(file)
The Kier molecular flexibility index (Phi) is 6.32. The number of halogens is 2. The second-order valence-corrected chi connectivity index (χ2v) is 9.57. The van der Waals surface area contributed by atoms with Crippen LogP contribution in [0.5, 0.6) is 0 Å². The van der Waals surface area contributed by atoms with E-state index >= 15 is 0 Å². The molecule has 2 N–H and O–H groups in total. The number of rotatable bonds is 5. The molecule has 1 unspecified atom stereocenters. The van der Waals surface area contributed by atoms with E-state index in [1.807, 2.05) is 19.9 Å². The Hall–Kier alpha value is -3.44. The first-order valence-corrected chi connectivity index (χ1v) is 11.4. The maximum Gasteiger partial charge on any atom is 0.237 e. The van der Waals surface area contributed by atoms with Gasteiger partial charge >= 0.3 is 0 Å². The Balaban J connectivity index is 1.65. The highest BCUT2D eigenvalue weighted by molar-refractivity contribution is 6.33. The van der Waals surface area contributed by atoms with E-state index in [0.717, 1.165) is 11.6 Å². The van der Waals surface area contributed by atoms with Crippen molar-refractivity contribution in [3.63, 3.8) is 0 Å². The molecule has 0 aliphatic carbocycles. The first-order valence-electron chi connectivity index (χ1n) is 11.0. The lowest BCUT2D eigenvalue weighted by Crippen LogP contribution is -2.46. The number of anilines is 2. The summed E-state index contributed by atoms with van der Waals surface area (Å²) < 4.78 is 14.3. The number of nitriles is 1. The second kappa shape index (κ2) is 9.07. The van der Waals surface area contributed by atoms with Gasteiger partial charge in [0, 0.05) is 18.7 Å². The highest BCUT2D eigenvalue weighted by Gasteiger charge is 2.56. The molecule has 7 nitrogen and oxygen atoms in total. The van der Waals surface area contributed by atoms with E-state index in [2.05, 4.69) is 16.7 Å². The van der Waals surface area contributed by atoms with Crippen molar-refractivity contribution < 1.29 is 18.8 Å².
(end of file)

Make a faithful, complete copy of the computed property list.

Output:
The Kier molecular flexibility index (Phi) is 6.32. The number of halogens is 2. The second-order valence-corrected chi connectivity index (χ2v) is 9.57. The van der Waals surface area contributed by atoms with Crippen LogP contribution in [0.5, 0.6) is 0 Å². The van der Waals surface area contributed by atoms with E-state index >= 15 is 0 Å². The molecule has 2 N–H and O–H groups in total. The number of rotatable bonds is 5. The molecule has 1 unspecified atom stereocenters. The van der Waals surface area contributed by atoms with E-state index in [1.807, 2.05) is 19.9 Å². The Hall–Kier alpha value is -3.44. The first-order valence-corrected chi connectivity index (χ1v) is 11.4. The maximum Gasteiger partial charge on any atom is 0.237 e. The van der Waals surface area contributed by atoms with Gasteiger partial charge >= 0.3 is 0 Å². The Balaban J connectivity index is 1.65. The highest BCUT2D eigenvalue weighted by molar-refractivity contribution is 6.33. The van der Waals surface area contributed by atoms with E-state index in [0.717, 1.165) is 11.6 Å². The van der Waals surface area contributed by atoms with Crippen molar-refractivity contribution in [3.63, 3.8) is 0 Å². The molecule has 0 aliphatic carbocycles. The first-order valence-electron chi connectivity index (χ1n) is 11.0. The lowest BCUT2D eigenvalue weighted by Crippen LogP contribution is -2.46. The number of anilines is 2. The summed E-state index contributed by atoms with van der Waals surface area (Å²) < 4.78 is 14.3. The number of nitriles is 1. The second kappa shape index (κ2) is 9.07. The van der Waals surface area contributed by atoms with Gasteiger partial charge in [0, 0.05) is 18.7 Å². The highest BCUT2D eigenvalue weighted by Gasteiger charge is 2.56. The molecule has 7 nitrogen and oxygen atoms in total. The van der Waals surface area contributed by atoms with E-state index in [2.05, 4.69) is 16.7 Å². The van der Waals surface area contributed by atoms with Crippen molar-refractivity contribution < 1.29 is 18.8 Å².